EWS - Gold    EWS - Christmas    EWS - Mask EWS - Fidelio      EWS - Voyeur


10/24/13: The Shining


As some of you know, I host the Classic Series at Rave Buckland Hills, Manchester CT. Those movies are almost always shown in Auditorium 1. Well, on 10/27/13, I went there to host Stanley Kubrick’s The Shining. When I arrived, I headed to Auditorium 1, but our General Manager, Mr. Thompson, told me, ‘Auditorium 1 has been shut down since yesterday.’. So I asked him, “‘What’s going on with Auditorium 1?’, he said, ‘Nothin’! There ain’t nothin’ in Auditorium 1! But you ain’t got no business goin’ in there anyway. So stay out! You understand? STAY OUT!” “But I, of course, could not. I am The Caretaker there. I’ve always been The Caretaker.” 

Shining - Rave

Stanley Kubrick’s 1980 masterpiece, The Shining, stars Jack Nicholson as Jack Torrance, a former teacher who’s reinventing himself as a writer. He’s taken a Winter assignment as Caretaker of The Overlook Hotel, a beautiful, summer-only facility high in the Colorado Rockies built on an ancient Indian burial ground. The hotel is shut down for 6 months a year because keeping it accessible & fully functional during the harsh winters there isn’t economically feasible. Jack plans to get a lot of writing done in the isolation at The Overlook. His wife, Wendy (Shelly Duvall), and son, Danny (Danny Lloyd), are not excited about the venture. Danny has ESP, as does the Hotel’s Head Chef Dick Hallorann, played wonderfully by Scatman Crothers. Dick calls it The Shine.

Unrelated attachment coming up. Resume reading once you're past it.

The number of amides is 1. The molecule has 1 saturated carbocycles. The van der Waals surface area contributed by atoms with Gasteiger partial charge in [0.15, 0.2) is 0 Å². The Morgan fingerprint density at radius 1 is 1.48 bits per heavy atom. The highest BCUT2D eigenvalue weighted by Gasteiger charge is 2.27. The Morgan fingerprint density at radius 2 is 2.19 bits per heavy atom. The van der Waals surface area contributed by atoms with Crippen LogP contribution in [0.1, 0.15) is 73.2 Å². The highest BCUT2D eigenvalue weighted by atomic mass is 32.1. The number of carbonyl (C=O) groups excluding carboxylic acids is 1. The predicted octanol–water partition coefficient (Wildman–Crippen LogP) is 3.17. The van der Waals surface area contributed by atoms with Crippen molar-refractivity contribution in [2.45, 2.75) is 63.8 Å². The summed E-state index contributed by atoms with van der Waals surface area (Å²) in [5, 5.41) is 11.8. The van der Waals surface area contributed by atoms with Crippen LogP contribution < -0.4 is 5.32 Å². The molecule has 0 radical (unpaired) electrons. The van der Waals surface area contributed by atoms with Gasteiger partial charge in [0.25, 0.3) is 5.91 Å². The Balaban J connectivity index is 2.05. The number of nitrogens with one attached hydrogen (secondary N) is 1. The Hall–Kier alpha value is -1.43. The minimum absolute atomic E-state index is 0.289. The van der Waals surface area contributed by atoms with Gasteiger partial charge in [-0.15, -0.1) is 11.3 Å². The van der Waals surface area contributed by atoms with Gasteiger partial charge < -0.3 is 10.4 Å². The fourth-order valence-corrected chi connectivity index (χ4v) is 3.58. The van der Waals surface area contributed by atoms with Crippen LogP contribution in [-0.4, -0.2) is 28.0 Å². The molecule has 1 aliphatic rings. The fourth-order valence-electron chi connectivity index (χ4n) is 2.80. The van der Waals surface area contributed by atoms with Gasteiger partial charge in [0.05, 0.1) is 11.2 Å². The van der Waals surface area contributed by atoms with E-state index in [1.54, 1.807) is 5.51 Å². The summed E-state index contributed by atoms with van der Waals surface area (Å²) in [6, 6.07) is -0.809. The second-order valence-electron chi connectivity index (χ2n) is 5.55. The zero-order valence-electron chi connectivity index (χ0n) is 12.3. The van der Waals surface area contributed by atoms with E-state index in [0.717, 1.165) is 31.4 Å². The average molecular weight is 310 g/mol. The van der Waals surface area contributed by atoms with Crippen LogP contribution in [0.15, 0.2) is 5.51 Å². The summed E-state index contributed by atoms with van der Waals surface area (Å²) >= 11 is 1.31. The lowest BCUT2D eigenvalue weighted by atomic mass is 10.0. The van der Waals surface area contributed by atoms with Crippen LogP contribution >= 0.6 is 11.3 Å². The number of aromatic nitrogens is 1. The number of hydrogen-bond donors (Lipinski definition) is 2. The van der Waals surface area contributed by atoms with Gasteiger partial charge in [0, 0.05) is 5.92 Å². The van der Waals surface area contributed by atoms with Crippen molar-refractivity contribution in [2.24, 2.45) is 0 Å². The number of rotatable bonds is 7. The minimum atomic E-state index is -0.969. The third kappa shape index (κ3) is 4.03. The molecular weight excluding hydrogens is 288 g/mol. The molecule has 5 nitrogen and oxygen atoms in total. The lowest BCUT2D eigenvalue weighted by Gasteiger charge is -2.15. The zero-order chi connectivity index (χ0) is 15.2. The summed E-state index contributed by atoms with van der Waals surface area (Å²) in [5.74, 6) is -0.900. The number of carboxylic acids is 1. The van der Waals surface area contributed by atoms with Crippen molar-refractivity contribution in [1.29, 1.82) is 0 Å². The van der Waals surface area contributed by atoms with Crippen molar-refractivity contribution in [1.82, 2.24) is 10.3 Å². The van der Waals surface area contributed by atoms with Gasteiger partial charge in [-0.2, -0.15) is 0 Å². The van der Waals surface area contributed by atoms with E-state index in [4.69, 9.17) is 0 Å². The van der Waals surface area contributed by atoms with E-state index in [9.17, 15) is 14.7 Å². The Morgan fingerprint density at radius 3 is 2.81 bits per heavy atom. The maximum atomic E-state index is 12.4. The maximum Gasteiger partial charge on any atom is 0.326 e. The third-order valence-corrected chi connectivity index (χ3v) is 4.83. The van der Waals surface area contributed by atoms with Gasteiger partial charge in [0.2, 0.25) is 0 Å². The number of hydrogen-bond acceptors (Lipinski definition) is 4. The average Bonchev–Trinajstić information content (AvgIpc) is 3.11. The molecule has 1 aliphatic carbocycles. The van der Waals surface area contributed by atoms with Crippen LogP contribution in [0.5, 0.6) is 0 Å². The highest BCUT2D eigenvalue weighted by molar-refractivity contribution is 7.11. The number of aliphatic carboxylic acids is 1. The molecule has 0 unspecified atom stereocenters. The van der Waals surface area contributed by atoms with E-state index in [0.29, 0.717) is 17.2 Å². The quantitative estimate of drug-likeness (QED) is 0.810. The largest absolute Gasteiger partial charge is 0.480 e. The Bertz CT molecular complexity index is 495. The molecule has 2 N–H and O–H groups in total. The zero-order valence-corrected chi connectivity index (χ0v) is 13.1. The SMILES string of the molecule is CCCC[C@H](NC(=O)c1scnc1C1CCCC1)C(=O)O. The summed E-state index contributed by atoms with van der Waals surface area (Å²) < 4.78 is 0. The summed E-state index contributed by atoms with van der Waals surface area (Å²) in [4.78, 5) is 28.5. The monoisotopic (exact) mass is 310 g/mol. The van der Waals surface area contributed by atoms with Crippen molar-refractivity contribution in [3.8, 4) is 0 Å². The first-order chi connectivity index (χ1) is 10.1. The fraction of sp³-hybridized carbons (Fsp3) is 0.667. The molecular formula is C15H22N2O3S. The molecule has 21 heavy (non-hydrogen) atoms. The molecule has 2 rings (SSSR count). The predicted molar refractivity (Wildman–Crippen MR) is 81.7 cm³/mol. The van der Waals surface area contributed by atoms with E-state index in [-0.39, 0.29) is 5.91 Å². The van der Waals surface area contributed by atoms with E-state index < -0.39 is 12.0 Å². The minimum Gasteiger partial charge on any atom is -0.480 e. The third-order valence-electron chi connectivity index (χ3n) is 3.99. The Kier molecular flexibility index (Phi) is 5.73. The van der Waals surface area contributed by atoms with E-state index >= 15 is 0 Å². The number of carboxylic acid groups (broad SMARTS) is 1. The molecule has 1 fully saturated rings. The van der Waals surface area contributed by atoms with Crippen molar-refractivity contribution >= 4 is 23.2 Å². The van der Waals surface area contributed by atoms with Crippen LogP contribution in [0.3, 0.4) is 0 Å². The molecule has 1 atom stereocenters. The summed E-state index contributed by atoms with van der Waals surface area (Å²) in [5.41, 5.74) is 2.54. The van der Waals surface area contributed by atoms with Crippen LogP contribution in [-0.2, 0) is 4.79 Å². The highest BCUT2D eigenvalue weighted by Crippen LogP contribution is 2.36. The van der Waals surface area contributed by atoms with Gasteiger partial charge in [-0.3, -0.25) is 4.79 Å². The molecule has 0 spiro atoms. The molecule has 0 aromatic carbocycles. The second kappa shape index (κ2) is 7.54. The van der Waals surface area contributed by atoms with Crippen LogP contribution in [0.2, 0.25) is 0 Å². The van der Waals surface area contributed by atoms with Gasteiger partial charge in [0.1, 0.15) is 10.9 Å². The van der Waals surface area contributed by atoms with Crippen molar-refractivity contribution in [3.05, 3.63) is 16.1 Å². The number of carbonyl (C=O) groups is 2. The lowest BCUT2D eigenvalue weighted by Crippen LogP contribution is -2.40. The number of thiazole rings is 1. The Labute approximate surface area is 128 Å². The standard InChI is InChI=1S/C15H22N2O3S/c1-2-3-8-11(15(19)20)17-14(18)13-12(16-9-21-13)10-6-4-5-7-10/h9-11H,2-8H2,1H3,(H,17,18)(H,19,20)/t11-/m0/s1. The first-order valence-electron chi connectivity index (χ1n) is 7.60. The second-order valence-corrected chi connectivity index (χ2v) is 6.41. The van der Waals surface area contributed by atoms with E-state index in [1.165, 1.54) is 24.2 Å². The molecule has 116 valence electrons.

Shining - Jack        Shining - Overlook                Shining - Wendy & Danny        Shining - Dick & Danny 

The film is somewhat loosely based on Stephen King’s 1977 novel of the same name. King hates the movie. Kubrick bought the exclusive rights to adapt the book to film, and when King wanted the rights to produce his,…,er, um,…wonderful…1997 TV miniseries of it, Stanley agreed if King promised to stop his constant dissing of Kubrick’s piece, apparently while the director was alive. I say apparently because King is back to trashing this great motion picture as one of the themes of his current speaking tour. This film was not critically acclaimed when released. It broke string of 6 Kubrick movies to receive at least one Oscar nomination. The Shining has passed the ultimate test – the test of time – and is now considered by many Kubrick scholars to be his finest piece.

Shining - Comparison